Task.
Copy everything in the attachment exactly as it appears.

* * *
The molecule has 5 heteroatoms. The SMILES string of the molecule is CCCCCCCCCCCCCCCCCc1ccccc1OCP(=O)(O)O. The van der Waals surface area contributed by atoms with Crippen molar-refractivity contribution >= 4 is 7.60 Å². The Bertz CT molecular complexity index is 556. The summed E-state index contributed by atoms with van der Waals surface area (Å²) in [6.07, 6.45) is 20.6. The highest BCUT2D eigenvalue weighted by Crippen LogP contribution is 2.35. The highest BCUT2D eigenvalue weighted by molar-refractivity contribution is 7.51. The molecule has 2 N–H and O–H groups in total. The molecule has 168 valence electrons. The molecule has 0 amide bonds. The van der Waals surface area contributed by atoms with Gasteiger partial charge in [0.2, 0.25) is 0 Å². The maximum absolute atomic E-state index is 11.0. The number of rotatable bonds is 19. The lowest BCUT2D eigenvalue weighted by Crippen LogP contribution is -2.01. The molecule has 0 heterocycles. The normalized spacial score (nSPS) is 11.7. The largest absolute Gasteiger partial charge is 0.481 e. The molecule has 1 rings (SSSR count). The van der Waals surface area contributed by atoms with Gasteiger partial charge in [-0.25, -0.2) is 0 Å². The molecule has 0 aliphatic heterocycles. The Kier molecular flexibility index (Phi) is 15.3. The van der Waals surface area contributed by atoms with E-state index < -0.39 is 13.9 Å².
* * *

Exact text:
The molecule has 5 heteroatoms. The SMILES string of the molecule is CCCCCCCCCCCCCCCCCc1ccccc1OCP(=O)(O)O. The van der Waals surface area contributed by atoms with Crippen molar-refractivity contribution >= 4 is 7.60 Å². The Bertz CT molecular complexity index is 556. The summed E-state index contributed by atoms with van der Waals surface area (Å²) in [6.07, 6.45) is 20.6. The highest BCUT2D eigenvalue weighted by Crippen LogP contribution is 2.35. The highest BCUT2D eigenvalue weighted by molar-refractivity contribution is 7.51. The molecule has 2 N–H and O–H groups in total. The molecule has 168 valence electrons. The molecule has 0 amide bonds. The van der Waals surface area contributed by atoms with Gasteiger partial charge in [0.2, 0.25) is 0 Å². The maximum absolute atomic E-state index is 11.0. The number of rotatable bonds is 19. The lowest BCUT2D eigenvalue weighted by Crippen LogP contribution is -2.01. The molecule has 0 heterocycles. The normalized spacial score (nSPS) is 11.7. The largest absolute Gasteiger partial charge is 0.481 e. The molecule has 1 rings (SSSR count). The van der Waals surface area contributed by atoms with Gasteiger partial charge in [-0.25, -0.2) is 0 Å². The molecule has 0 aliphatic heterocycles. The Kier molecular flexibility index (Phi) is 15.3. The van der Waals surface area contributed by atoms with E-state index < -0.39 is 13.9 Å².